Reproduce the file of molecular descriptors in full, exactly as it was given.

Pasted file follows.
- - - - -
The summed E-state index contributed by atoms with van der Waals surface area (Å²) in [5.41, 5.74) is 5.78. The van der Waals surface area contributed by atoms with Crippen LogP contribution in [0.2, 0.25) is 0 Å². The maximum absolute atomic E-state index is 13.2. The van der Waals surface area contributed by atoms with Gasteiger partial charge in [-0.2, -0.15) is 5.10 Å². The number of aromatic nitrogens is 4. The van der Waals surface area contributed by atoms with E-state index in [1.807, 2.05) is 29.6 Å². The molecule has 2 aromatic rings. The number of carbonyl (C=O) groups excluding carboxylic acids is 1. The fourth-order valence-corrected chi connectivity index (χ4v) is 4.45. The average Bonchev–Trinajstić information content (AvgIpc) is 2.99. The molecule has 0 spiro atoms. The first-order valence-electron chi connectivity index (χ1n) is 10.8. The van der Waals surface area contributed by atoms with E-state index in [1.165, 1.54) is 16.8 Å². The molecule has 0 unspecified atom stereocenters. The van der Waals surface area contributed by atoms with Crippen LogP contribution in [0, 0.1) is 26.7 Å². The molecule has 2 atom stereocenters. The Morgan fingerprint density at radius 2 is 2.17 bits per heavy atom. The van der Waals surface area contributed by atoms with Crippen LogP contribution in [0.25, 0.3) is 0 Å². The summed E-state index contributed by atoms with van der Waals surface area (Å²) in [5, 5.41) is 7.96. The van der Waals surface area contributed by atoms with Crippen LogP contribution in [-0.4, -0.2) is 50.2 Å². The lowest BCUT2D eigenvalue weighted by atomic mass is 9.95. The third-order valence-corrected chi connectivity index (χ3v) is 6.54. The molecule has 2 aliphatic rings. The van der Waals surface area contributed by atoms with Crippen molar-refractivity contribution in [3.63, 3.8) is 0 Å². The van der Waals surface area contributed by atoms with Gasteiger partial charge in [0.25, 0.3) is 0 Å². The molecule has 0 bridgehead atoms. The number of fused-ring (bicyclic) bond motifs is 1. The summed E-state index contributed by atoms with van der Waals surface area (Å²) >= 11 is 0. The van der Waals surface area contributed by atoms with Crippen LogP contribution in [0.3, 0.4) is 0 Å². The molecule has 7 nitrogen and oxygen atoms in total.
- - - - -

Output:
The summed E-state index contributed by atoms with van der Waals surface area (Å²) in [5.41, 5.74) is 5.78. The van der Waals surface area contributed by atoms with Crippen LogP contribution in [0.2, 0.25) is 0 Å². The maximum absolute atomic E-state index is 13.2. The van der Waals surface area contributed by atoms with Gasteiger partial charge in [-0.2, -0.15) is 5.10 Å². The number of aromatic nitrogens is 4. The van der Waals surface area contributed by atoms with E-state index in [1.807, 2.05) is 29.6 Å². The molecule has 2 aromatic rings. The number of carbonyl (C=O) groups excluding carboxylic acids is 1. The fourth-order valence-corrected chi connectivity index (χ4v) is 4.45. The average Bonchev–Trinajstić information content (AvgIpc) is 2.99. The molecule has 0 spiro atoms. The first-order valence-electron chi connectivity index (χ1n) is 10.8. The van der Waals surface area contributed by atoms with E-state index in [1.165, 1.54) is 16.8 Å². The molecule has 0 unspecified atom stereocenters. The van der Waals surface area contributed by atoms with Crippen LogP contribution in [0, 0.1) is 26.7 Å². The molecule has 2 atom stereocenters. The Morgan fingerprint density at radius 2 is 2.17 bits per heavy atom. The van der Waals surface area contributed by atoms with Crippen LogP contribution in [0.25, 0.3) is 0 Å². The summed E-state index contributed by atoms with van der Waals surface area (Å²) in [5, 5.41) is 7.96. The van der Waals surface area contributed by atoms with Crippen LogP contribution in [-0.4, -0.2) is 50.2 Å². The lowest BCUT2D eigenvalue weighted by atomic mass is 9.95. The third-order valence-corrected chi connectivity index (χ3v) is 6.54. The molecule has 2 aliphatic rings. The van der Waals surface area contributed by atoms with Crippen molar-refractivity contribution in [3.63, 3.8) is 0 Å². The van der Waals surface area contributed by atoms with Gasteiger partial charge in [0.25, 0.3) is 0 Å². The molecule has 0 bridgehead atoms. The number of fused-ring (bicyclic) bond motifs is 1. The summed E-state index contributed by atoms with van der Waals surface area (Å²) >= 11 is 0. The van der Waals surface area contributed by atoms with Crippen LogP contribution in [0.3, 0.4) is 0 Å². The molecule has 7 nitrogen and oxygen atoms in total.